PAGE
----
In 1920, not long after the Great War, a little-known agitator gave a speech in Munich on the topic, "Why Are We Anti-Semites?" The speaker concluded that it was important to prevent Germany “from suffering a death by crucifixion."
Of course this agitator became quite well known—it was Adolf Hitler—and we know what his antisemitism led to.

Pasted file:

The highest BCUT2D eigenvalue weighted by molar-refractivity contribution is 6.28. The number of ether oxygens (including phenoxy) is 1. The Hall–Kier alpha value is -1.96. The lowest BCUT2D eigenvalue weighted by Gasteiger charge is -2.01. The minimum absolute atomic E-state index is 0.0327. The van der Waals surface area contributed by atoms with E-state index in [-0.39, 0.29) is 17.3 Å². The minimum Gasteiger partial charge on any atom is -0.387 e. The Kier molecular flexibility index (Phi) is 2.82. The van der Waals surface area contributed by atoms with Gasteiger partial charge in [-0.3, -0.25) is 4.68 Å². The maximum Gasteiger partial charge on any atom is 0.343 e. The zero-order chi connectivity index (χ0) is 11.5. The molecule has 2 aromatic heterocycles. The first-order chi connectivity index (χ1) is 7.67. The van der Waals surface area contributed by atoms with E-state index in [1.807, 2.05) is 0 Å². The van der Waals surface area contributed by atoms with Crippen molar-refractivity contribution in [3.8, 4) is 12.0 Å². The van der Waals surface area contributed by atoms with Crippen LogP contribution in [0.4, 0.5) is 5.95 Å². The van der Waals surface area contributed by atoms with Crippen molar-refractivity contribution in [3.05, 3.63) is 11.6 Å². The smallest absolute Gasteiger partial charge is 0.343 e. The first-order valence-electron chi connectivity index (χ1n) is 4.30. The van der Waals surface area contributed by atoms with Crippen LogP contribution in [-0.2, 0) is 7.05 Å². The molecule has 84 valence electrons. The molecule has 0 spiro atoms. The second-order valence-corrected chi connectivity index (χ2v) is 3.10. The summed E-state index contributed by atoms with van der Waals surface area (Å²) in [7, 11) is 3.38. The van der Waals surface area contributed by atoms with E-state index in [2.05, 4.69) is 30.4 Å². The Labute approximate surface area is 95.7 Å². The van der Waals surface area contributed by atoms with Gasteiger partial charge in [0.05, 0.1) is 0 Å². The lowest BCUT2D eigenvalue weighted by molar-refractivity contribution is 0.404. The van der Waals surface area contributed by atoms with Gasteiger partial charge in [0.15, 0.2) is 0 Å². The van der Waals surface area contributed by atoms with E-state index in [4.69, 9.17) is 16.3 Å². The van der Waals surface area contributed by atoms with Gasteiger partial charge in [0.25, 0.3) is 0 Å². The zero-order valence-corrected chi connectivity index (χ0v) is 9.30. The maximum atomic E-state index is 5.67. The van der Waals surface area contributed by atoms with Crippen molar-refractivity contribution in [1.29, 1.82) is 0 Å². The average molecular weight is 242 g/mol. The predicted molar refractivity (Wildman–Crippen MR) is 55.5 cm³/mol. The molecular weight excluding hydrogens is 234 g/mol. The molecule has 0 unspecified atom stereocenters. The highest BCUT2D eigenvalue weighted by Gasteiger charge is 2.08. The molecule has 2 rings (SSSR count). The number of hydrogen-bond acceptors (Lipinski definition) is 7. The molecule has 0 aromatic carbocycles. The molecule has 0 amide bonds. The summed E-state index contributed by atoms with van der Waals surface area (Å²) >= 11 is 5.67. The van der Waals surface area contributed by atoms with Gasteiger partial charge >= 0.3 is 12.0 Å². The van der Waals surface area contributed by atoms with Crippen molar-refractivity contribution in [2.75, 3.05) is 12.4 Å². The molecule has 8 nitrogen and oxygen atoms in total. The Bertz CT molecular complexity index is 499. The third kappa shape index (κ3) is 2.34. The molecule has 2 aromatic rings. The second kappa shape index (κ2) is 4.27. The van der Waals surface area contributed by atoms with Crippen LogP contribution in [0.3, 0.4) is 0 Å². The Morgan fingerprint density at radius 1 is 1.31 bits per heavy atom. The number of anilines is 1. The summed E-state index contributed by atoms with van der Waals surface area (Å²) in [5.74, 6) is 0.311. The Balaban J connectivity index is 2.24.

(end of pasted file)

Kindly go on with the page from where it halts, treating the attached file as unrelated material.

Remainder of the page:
Aly addresses one of the most troubling and enduring questions of the 20th century: How could the German nation kill 6 million Jews? Aly’s explanation points more toward class and ethnic resentment than religious difference. Jews took much better advantage than gentiles did of the economic opportunities provided by the Industrial Revolution.